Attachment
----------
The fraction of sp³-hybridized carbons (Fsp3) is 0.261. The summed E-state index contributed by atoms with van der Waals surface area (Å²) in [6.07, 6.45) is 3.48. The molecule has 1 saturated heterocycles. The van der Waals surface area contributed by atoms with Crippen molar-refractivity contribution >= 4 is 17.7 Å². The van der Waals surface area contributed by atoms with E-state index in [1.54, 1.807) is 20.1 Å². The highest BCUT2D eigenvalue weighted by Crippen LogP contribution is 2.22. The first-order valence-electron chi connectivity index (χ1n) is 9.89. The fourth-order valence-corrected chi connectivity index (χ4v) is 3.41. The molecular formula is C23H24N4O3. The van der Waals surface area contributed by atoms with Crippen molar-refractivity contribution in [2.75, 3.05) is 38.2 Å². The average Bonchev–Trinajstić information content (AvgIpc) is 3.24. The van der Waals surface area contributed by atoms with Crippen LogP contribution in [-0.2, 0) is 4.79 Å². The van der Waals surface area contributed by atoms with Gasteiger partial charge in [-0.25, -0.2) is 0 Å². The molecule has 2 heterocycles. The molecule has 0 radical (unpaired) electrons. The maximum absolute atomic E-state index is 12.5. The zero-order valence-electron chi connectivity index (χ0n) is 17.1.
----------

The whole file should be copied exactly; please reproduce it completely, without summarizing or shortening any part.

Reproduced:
The fraction of sp³-hybridized carbons (Fsp3) is 0.261. The summed E-state index contributed by atoms with van der Waals surface area (Å²) in [6.07, 6.45) is 3.48. The molecule has 1 saturated heterocycles. The van der Waals surface area contributed by atoms with Crippen molar-refractivity contribution >= 4 is 17.7 Å². The van der Waals surface area contributed by atoms with E-state index in [1.54, 1.807) is 20.1 Å². The highest BCUT2D eigenvalue weighted by Crippen LogP contribution is 2.22. The first-order valence-electron chi connectivity index (χ1n) is 9.89. The fourth-order valence-corrected chi connectivity index (χ4v) is 3.41. The molecular formula is C23H24N4O3. The van der Waals surface area contributed by atoms with Crippen molar-refractivity contribution in [2.75, 3.05) is 38.2 Å². The average Bonchev–Trinajstić information content (AvgIpc) is 3.24. The van der Waals surface area contributed by atoms with Crippen LogP contribution in [-0.2, 0) is 4.79 Å². The van der Waals surface area contributed by atoms with Gasteiger partial charge in [-0.25, -0.2) is 0 Å². The molecule has 2 heterocycles. The molecule has 0 radical (unpaired) electrons. The maximum absolute atomic E-state index is 12.5. The zero-order valence-electron chi connectivity index (χ0n) is 17.1.